Stars in the sky appear to be close together, even though they are galaxies apart. Two notes exist side by side only to be separated indefinitely by harmony. The people closest to us can so quickly become strangers. In the case of language, there are only differences. We swim in a sea of signs, and whether we take the signified or the signifier, we are forever lost in a detour. What is a difference? The verb, “to differ” (french - différer), carries two distinct significations. According to Jacques Derrida -
“on the one hand, it indicates difference as distinction, inequality, or discernibility; on the other, it expresses the interposition of delay, the interval of a spacing and temporizing that puts off until later what is presently denied, the possible that is presently impossible.”
Thus, “to differ” signifies nonidentity, and at the same time, the order of the same. Derrida offers a provisional word, différance, that relates the two movements of differing to one another, that can encapsule this “sameness which is not identical”, and can unite the two verbs to differ and to defer. Furthermore, “différance is the movement by which language, or any code, any system of reference in general, becomes “historically” constituted as a circular fabric of differences.” In language, we generate meaning based on a word’s surroundings rather than the word or sign itself. Every sign in itself is forever silent. The meaning of a sign can only be generated by the functional condition, the condition of possibility, the play of difference or differences. In music, we have no vocabulary of primary meanings to aid a comprehensive discussion. Discussing music is an infinite battle with the cliché. We are challenged with the obvious task of “differing”, yet at the same time, must “defer” to the intention of the written music. We gain “authority” by studying biographies, and find comfort in historically informed performances. However, this does not bring us closer to generating meaning.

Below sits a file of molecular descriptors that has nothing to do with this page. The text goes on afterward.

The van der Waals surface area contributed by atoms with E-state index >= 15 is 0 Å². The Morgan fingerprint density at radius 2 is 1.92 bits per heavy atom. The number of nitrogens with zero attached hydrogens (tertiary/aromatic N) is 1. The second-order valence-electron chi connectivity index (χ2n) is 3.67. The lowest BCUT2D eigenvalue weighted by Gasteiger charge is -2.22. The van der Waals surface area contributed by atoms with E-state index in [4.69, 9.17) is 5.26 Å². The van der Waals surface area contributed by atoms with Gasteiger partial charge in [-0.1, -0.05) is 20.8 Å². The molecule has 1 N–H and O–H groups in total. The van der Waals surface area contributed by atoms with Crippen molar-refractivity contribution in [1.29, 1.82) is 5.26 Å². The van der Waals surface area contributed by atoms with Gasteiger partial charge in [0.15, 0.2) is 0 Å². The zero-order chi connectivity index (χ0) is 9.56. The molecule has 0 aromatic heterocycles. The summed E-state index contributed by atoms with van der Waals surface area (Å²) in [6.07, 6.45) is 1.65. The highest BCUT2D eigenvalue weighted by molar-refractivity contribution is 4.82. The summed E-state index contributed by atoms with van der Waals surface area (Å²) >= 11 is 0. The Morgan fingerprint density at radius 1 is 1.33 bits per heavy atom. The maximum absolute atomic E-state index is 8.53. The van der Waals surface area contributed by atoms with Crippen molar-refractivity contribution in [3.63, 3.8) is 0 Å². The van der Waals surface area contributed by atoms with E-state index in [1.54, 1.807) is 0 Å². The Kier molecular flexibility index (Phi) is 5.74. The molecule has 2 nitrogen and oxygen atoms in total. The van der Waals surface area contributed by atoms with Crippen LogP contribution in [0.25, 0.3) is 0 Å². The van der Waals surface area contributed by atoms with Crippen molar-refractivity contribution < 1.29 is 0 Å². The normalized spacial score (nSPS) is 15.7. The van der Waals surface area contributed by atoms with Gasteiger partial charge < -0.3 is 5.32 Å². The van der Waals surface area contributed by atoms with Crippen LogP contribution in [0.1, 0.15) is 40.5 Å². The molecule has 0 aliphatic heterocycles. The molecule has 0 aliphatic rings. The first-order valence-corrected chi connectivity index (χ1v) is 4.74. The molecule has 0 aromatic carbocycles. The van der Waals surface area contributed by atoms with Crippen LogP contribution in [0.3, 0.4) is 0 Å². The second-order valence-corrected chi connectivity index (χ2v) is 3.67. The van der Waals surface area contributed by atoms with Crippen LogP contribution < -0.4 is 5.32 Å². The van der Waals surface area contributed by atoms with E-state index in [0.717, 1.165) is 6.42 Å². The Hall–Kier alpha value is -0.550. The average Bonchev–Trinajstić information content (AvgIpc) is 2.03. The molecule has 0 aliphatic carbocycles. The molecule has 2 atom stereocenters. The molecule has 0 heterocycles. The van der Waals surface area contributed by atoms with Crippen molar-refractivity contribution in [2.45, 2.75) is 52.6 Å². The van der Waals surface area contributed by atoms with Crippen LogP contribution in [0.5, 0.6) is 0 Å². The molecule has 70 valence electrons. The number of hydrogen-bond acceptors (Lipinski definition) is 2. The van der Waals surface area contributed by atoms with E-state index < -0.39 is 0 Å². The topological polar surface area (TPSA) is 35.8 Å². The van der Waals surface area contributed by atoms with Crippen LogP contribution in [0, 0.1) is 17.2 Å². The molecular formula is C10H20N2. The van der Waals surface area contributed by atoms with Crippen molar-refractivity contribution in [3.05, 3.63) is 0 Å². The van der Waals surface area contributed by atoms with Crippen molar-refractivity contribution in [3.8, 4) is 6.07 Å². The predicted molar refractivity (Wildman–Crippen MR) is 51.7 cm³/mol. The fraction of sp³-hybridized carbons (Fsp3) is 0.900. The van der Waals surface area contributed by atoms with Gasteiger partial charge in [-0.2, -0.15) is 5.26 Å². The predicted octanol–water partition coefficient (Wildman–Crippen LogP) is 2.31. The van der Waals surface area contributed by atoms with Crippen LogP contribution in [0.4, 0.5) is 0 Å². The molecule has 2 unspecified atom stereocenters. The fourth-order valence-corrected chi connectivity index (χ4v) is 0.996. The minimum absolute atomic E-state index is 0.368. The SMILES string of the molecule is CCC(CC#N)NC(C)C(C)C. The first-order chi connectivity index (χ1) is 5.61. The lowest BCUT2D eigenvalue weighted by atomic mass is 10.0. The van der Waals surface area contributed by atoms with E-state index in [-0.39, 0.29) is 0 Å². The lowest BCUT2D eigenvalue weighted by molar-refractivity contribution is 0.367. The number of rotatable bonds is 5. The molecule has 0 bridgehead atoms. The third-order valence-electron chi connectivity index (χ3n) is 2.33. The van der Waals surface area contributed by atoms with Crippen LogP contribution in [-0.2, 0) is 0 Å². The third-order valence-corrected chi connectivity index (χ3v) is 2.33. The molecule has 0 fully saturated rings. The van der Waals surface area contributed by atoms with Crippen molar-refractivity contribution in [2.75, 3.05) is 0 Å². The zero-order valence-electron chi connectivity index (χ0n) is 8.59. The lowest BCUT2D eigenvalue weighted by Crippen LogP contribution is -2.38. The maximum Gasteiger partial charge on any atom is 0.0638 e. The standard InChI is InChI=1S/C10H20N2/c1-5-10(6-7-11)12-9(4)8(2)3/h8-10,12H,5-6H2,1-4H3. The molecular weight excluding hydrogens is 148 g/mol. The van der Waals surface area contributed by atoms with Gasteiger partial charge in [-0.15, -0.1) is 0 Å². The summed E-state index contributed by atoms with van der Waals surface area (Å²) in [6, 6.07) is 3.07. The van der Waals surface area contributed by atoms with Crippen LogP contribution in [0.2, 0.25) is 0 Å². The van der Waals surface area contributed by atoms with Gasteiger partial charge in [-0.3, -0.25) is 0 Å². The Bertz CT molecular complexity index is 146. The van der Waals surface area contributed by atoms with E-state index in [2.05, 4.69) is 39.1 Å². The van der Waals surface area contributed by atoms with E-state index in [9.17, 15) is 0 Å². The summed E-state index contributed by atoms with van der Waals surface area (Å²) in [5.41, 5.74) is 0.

For example, Chopin - we still debate his exact birthday. There is no exact evidence of his appearance, for every picture is different. Perhaps the point is recognizing the multi-faceted nature of this individual. The fierce, courageous, and revolutionary character so often neutralized by a coat of romantic tradition, and even this, only a fraction of his being. His life and music is a play on differences, and this is why his second Sonata, the “Marche Funebre”, is about life rather than death. It is an assertion of a dark irony that permeates humanity. It is an impression of how we as people perceive tragedy.
The meaning is generated through difference - the first two movements, dramatic and chaotic, precede the tragedy of the funeral march. It is the stark contrast between the tragedy and the final movement - the sound of two voices mumbling in unison - that conveys the necessary implications. The Sonata becomes an archetype of how society perceives tragedy, with the only difference being in scale. Instead of two voices, society has billions, and all are susceptible to this kind of ignorant mumbling.
We are flawed in seeking an absolute inside a fabric of differences. Différance - a deference to an album in the future, a nod to a different Chopin.